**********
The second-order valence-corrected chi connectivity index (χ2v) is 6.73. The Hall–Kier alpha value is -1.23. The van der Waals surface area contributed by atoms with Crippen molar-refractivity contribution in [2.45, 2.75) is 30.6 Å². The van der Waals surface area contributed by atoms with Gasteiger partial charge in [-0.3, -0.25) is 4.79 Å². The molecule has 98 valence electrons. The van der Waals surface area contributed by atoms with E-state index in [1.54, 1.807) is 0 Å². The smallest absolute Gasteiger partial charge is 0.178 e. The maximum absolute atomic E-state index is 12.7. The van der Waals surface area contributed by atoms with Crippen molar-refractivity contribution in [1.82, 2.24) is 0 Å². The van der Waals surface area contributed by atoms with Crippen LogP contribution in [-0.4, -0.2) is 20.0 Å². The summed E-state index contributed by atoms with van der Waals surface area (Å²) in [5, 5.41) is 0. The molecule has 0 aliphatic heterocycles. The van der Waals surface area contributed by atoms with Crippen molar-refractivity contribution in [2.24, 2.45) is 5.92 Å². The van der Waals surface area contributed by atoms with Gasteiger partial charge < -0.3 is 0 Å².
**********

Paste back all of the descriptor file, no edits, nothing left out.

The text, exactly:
The second-order valence-corrected chi connectivity index (χ2v) is 6.73. The Hall–Kier alpha value is -1.23. The van der Waals surface area contributed by atoms with Crippen molar-refractivity contribution in [2.45, 2.75) is 30.6 Å². The van der Waals surface area contributed by atoms with Gasteiger partial charge in [-0.3, -0.25) is 4.79 Å². The molecule has 98 valence electrons. The van der Waals surface area contributed by atoms with E-state index in [1.54, 1.807) is 0 Å². The smallest absolute Gasteiger partial charge is 0.178 e. The maximum absolute atomic E-state index is 12.7. The van der Waals surface area contributed by atoms with Crippen molar-refractivity contribution in [1.82, 2.24) is 0 Å². The van der Waals surface area contributed by atoms with Crippen LogP contribution in [-0.4, -0.2) is 20.0 Å². The summed E-state index contributed by atoms with van der Waals surface area (Å²) in [5, 5.41) is 0. The molecule has 0 aliphatic heterocycles. The van der Waals surface area contributed by atoms with Crippen molar-refractivity contribution in [2.24, 2.45) is 5.92 Å². The van der Waals surface area contributed by atoms with Gasteiger partial charge < -0.3 is 0 Å².